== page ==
By Joe Strauss, St. Louis Post-Dispatch –
SAN FRANCISCO — After their manager used the same lineup for each game of the division series, the Cardinals will employ the same roster in the National League championship series that worked against the Washington Nationals. The rotation, however, is a different matter.
Because they were pushed to a fifth game, manager Mike Matheny will use Lance Lynn in Sunday night’s series opener against the San Francisco Giants and hold Adam Wainwright for only one appearance — Game 4.
Lynn, who replaces the injured Jaime Garcia (shoulder) in the rotation, precedes Chris Carpenter, Kyle Lohse and Wainwright. General manager John Mozeliak presaged the move Thursday when he insisted that Wainwright would not work on short rest during this postseason. The club could have shifted Wainwright to Wednesday’s Game 3 and assigned Lohse Game 4, but recent performance coupled with Wainwright’s advancing pitching load argued against such a switch.
Wainwright surrendered six runs on seven hits (six for extra bases) in 2 1/3 innings Friday night at Nationals Park. Though Wainwright struck out 15 in two division series starts, his fastball looked increasingly vulnerable. He surrendered 13 hits and seven earned runs in eight innings while climbing above 200 innings in his first season since missing 2011 because of elbow ligament replacement.
“I’d be lying if I stood here saying that I’m the same pitcher now as I have been in the past or I will be in the future,” Wainwright said Saturday afternoon.
“There are times when the life on my fastball hasn’t been the same when it was at its peak. There have also been times when it was,” Wainwright said. “It’s a good thing I have four pitches because there are times when some of my pitches are nonexistent.”
Wainwright said he felt his velocity and pitch movement were fine but that he paid for too often falling behind in counts, especially Friday, when he allowed extra-base hits to thes first three hitters.
“I still feel confident in my ability. I still feel confident in my stuff. But right now I don’t have the ability to reach back for a 95 mile-per-hour fastball like I could before,” he said.
Mozeliak, for one, said he was not disappointed to see Wainwright limited to one start this series. Though the club has given no indication of curtailing Wainwright’s innings, Mozeliak is mindful of the toll created by postseason stress.
“We’re mindful of where he is (regarding innings) and don’t see this as necessarily a bad thing,” Mozeliak said. “It puts him in a good position going forward.”
Righthander Jake Westbrook rejoined the club in San Francisco after traveling to his Georgia home to be with his wife when she delivered the couple’s fourth child. Westbrook’s return was to offer more than moral support as he threw a full bullpen session Saturday that may hint at a return to the roster should the Cardinals advance to the World Series.
Westbrook has not appeared in a game since Sept. 8 because of an oblique strain that grabbed again when he attempted a side session during the season’s final week. With Garcia sidelined for the remainder of the postseason, Westbrook’s availability would represent a safety net given a health issue involving another starter.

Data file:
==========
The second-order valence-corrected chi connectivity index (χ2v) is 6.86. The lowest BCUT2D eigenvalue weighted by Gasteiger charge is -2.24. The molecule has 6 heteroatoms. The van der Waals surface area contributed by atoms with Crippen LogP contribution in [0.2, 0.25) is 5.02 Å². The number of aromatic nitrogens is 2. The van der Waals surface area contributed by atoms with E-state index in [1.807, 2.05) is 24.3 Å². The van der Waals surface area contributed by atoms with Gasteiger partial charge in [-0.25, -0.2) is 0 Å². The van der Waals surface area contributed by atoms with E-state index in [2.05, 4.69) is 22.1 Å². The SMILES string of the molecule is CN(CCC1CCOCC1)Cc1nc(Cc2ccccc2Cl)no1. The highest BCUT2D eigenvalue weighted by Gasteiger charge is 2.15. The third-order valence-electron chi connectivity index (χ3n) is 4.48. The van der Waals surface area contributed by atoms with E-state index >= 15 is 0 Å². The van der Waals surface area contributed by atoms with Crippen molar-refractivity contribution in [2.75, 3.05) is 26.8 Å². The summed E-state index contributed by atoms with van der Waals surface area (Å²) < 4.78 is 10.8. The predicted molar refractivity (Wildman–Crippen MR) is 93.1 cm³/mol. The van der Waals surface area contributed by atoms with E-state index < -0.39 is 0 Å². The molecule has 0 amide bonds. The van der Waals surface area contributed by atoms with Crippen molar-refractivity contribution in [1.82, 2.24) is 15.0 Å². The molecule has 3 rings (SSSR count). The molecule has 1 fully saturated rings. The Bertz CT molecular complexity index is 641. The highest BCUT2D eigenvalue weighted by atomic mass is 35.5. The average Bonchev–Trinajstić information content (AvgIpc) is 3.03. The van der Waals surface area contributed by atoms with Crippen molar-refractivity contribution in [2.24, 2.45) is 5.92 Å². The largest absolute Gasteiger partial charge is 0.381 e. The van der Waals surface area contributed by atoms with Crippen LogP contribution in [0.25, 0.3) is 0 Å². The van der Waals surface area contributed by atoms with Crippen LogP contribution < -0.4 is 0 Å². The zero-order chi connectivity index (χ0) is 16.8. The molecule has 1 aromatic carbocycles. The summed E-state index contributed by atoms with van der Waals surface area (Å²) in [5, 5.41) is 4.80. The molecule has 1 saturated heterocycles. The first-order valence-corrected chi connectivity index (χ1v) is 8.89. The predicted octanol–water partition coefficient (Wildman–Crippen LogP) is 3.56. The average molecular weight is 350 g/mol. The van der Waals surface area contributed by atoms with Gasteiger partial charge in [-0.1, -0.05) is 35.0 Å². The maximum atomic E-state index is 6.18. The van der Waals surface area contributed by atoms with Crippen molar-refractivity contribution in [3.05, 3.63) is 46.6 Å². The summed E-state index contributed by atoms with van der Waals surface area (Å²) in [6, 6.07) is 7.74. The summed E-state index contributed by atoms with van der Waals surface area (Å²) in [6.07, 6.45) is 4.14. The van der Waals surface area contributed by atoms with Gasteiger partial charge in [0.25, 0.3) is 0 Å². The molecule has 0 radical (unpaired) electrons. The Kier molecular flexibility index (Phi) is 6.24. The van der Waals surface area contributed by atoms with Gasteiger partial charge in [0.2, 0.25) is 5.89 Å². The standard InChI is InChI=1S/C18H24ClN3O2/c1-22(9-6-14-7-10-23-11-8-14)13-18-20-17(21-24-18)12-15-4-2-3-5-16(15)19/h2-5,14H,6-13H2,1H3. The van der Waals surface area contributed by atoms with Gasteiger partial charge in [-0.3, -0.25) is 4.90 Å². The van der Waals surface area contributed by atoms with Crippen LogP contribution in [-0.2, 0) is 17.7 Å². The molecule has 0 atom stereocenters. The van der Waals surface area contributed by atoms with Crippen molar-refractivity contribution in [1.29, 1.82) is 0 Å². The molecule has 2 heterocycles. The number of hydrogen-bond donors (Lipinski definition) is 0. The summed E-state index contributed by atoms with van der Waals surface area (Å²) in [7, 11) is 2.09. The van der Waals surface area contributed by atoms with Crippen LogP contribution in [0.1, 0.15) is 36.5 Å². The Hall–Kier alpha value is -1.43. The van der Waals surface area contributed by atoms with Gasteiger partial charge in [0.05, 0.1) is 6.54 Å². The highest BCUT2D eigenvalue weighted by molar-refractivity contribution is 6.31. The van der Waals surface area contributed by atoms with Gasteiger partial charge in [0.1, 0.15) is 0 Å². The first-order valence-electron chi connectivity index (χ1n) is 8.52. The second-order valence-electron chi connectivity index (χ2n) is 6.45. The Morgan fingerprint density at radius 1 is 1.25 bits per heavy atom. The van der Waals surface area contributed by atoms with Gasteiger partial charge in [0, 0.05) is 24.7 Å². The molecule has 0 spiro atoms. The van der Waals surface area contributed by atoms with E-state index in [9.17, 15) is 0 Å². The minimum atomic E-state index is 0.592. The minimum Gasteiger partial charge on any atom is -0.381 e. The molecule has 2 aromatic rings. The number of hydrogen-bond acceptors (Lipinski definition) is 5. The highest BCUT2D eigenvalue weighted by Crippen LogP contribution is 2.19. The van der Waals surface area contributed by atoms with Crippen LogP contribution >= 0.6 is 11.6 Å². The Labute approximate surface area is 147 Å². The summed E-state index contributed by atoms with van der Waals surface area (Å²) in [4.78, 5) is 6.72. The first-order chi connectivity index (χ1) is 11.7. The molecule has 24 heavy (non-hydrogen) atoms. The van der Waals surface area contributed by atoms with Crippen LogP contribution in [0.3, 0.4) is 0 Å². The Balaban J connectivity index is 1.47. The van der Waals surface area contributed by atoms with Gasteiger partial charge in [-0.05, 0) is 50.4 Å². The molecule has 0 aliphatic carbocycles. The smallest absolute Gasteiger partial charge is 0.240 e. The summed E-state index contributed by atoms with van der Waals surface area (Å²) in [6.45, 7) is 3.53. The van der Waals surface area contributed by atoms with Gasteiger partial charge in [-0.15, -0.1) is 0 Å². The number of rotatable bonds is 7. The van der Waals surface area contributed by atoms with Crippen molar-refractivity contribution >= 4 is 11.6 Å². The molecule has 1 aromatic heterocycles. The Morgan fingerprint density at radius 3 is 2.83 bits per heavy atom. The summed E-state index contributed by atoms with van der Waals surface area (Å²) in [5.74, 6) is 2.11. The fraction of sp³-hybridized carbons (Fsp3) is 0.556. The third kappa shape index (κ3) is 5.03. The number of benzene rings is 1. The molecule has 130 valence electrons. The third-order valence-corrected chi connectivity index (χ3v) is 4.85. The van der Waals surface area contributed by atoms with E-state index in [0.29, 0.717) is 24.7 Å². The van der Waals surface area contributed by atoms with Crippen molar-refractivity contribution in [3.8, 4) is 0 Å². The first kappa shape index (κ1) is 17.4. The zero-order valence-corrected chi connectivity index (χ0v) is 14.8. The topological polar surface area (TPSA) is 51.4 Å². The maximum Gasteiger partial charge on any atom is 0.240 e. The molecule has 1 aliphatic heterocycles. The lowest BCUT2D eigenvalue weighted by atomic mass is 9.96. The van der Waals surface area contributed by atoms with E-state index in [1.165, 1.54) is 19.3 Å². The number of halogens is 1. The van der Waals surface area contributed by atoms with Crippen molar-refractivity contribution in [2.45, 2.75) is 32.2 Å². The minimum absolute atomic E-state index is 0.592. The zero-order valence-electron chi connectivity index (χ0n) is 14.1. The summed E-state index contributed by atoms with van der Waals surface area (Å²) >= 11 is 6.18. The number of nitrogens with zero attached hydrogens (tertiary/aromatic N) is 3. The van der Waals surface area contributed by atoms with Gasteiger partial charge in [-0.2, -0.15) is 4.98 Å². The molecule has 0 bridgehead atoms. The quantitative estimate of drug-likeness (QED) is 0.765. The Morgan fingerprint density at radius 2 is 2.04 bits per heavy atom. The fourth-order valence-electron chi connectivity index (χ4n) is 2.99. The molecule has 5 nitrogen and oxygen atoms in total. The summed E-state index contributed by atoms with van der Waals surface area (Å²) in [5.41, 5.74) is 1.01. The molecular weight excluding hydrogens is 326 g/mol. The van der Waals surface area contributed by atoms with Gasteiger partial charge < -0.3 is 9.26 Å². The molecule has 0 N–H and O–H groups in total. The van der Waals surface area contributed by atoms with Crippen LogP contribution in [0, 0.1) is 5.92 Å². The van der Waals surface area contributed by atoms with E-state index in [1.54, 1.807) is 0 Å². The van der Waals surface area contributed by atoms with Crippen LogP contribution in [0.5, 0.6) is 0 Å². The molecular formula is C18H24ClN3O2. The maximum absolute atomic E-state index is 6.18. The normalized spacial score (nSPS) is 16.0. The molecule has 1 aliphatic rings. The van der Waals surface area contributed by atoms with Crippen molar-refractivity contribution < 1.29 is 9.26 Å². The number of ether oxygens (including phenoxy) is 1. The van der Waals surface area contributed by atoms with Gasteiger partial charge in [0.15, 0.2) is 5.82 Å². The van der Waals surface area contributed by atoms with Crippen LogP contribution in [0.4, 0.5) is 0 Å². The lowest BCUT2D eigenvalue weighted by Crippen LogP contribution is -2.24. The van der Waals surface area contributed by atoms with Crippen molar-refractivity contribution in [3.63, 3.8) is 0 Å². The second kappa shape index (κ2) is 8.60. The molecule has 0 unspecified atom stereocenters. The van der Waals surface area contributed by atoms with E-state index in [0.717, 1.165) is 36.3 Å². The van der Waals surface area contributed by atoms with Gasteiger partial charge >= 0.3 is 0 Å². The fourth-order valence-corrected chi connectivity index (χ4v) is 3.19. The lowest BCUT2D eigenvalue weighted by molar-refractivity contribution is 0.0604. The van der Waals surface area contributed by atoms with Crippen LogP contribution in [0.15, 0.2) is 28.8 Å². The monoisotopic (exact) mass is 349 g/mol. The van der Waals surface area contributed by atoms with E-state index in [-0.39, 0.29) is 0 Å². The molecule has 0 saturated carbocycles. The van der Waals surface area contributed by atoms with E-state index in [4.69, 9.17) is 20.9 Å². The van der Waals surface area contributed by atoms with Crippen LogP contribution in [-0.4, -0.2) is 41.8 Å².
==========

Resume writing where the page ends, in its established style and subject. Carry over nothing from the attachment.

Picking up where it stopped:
Mozeliak referred to it as “good insurance.”
Discouraged by his late-season setback, Westbrook appeared more optimistic following Saturday’s session. Asked about his hope to pitch in October, he said, “That’s the whole point of doing what I just did. I feel like I had to show them something.”
Second baseman Daniel Descalso resembled a roster afterthought during the 2011 postseason. He has been a constant in Matheny’s lineup this month after taking control of the position in mid-September.
The UC-Davis alumnus and San Francisco resident contributed two huge hits in Friday night’s comeback win. He punished an eighth-inning home run to pull the Cardinals within 6-5 then, following a Nationals run against Jason Motte in the bottom of the frame, resurfaced to line a first-pitch, game-tying, two-run single past shortstop Ian Desmond. Descalso eventually scored the Cardinals’ final run on shortstop Pete Kozma’s single.
“He’s just a ballplayer,” Matheny said. “He’s gritty. He’s hard-nosed. He’s smart. He plays instinctively. He’s always been able to play very good defense. We’ve moved him all over and really ran him through the wringer this season.”
Descalso was on the Cardinals’ roster for all three postseason rounds last year but took only nine at-bats in the team’s 18 games. Descalso contributed six hits worth 13 total bases, scored a team-most seven runs and drove in a team-most six during the division series. The breakout seemingly contradicted a season in which Descalso hit .227 and produced 26 RBIs in 374 at-bats.
“He really did figure out how to take advantage of the opportunity when that opportunity presented itself, especially when (shortstop Rafael) Furcal went down,” Matheny said. “We needed somebody to take control of second base and Daniel Descalso did that. And he’s been huge for us down the stretch here. Both guys in the middle of our infield have.”
Descalso hit only .118 with runners in scoring position this year. He also labored early in the season against high fastballs. The matter consumed him and his swing mechanics eventually deteriorated. He recovered in time to score 10 runs and produce nine RBIs in September along with a .247 average.
“I knew as well as anybody that I hadn’t produced in those spots. But I worked hard to improve the quality of my at-bats over the course of the year. I think that showed up in the last month or so,” said Descalso.